• Environmental Policy Plan 2016-2020
  • The sustainable university: a dossier that brings together all the information on Leiden University's activities to promote sustainability, including teaching and research in this area. 
  • Duurzaamheid in beeld: an interactive site (in Dutch) that shows per location how energy savings at Leiden University are progressing.
  • LUGO: Leiden University Green Office. Six students are working on concrete sustainability projects, such as raising awareness among employees and students, replacing water coolers with tap water points and selling and promoting the use of refillable water bottles.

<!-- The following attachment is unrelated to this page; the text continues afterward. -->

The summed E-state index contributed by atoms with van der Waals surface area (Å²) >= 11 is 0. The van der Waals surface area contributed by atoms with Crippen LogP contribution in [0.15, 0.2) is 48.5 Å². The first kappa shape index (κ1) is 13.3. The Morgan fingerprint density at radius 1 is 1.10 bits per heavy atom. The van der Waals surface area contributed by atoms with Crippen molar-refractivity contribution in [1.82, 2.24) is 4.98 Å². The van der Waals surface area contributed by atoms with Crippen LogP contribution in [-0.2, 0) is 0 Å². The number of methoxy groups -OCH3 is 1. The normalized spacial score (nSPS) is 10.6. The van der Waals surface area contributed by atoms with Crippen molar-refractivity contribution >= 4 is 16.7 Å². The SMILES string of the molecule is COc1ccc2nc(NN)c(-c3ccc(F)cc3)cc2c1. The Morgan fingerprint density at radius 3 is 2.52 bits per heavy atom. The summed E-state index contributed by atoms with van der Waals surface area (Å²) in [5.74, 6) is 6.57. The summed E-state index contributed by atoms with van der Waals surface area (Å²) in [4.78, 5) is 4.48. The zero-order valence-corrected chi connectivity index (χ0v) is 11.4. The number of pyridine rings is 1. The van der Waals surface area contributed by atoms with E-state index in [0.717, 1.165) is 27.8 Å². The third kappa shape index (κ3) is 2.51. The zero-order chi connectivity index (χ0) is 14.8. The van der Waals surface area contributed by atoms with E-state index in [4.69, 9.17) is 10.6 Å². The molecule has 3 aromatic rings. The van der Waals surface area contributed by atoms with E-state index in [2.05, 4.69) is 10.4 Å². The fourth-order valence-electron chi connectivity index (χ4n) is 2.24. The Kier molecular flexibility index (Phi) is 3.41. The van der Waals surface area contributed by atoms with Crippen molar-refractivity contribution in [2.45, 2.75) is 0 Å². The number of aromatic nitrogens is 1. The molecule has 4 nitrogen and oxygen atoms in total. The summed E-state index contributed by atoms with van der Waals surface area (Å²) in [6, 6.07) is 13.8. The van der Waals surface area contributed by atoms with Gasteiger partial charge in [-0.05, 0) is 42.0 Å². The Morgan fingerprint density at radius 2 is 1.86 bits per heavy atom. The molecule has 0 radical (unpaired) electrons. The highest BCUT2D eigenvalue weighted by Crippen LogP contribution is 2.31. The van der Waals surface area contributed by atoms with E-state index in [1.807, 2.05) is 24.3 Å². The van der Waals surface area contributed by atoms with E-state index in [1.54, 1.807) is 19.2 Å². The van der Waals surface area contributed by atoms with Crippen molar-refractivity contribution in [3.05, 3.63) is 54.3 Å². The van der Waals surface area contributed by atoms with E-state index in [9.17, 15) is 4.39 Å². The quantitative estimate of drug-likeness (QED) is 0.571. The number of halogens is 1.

• BREEAM: an international system of sustainability criteria for new construction, renovation, demolition and regional development. In new construction projects, Leiden University strives for qualification as very good; for demolition - excellent and for regional development - very good. Base measurements have been made for renovation projects. 
  • Sustainabul: a national sustainability ranking for higher education.
  • UI Green Metric: a worldwide sustainability ranking for universities.